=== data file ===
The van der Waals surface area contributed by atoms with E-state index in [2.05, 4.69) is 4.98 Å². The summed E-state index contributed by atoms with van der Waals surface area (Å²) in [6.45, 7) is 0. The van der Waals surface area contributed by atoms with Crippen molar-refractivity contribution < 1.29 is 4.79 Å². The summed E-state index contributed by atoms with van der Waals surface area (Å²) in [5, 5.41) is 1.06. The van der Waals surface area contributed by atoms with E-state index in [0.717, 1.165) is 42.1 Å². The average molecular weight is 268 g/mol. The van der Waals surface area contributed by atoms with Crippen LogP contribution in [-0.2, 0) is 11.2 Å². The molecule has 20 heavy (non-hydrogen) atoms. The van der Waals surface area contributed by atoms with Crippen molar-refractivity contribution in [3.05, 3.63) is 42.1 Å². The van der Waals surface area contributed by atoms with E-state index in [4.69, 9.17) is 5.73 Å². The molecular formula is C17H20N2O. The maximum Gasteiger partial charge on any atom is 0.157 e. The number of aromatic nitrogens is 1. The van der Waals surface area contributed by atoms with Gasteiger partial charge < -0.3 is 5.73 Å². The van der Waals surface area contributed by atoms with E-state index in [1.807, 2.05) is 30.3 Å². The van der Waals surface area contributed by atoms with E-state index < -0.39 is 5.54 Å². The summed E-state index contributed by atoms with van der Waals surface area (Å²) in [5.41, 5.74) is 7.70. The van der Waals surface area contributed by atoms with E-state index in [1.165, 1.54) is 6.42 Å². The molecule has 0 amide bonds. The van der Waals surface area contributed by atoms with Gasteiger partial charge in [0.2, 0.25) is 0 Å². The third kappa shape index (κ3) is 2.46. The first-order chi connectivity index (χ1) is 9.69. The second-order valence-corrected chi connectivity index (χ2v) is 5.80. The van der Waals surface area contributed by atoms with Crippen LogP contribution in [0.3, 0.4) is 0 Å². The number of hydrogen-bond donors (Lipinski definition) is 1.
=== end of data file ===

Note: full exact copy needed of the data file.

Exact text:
The van der Waals surface area contributed by atoms with E-state index in [2.05, 4.69) is 4.98 Å². The summed E-state index contributed by atoms with van der Waals surface area (Å²) in [6.45, 7) is 0. The van der Waals surface area contributed by atoms with Crippen molar-refractivity contribution < 1.29 is 4.79 Å². The summed E-state index contributed by atoms with van der Waals surface area (Å²) in [5, 5.41) is 1.06. The van der Waals surface area contributed by atoms with E-state index in [0.717, 1.165) is 42.1 Å². The average molecular weight is 268 g/mol. The van der Waals surface area contributed by atoms with Crippen LogP contribution in [-0.2, 0) is 11.2 Å². The molecule has 20 heavy (non-hydrogen) atoms. The van der Waals surface area contributed by atoms with Crippen molar-refractivity contribution in [3.05, 3.63) is 42.1 Å². The van der Waals surface area contributed by atoms with E-state index in [4.69, 9.17) is 5.73 Å². The molecular formula is C17H20N2O. The maximum Gasteiger partial charge on any atom is 0.157 e. The number of aromatic nitrogens is 1. The van der Waals surface area contributed by atoms with Gasteiger partial charge < -0.3 is 5.73 Å². The van der Waals surface area contributed by atoms with E-state index in [1.807, 2.05) is 30.3 Å². The van der Waals surface area contributed by atoms with E-state index < -0.39 is 5.54 Å². The summed E-state index contributed by atoms with van der Waals surface area (Å²) in [5.41, 5.74) is 7.70. The van der Waals surface area contributed by atoms with E-state index in [1.165, 1.54) is 6.42 Å². The molecule has 0 amide bonds. The van der Waals surface area contributed by atoms with Gasteiger partial charge in [0.2, 0.25) is 0 Å². The third kappa shape index (κ3) is 2.46. The first-order chi connectivity index (χ1) is 9.69. The second-order valence-corrected chi connectivity index (χ2v) is 5.80. The van der Waals surface area contributed by atoms with Crippen LogP contribution in [0.3, 0.4) is 0 Å². The number of hydrogen-bond donors (Lipinski definition) is 1.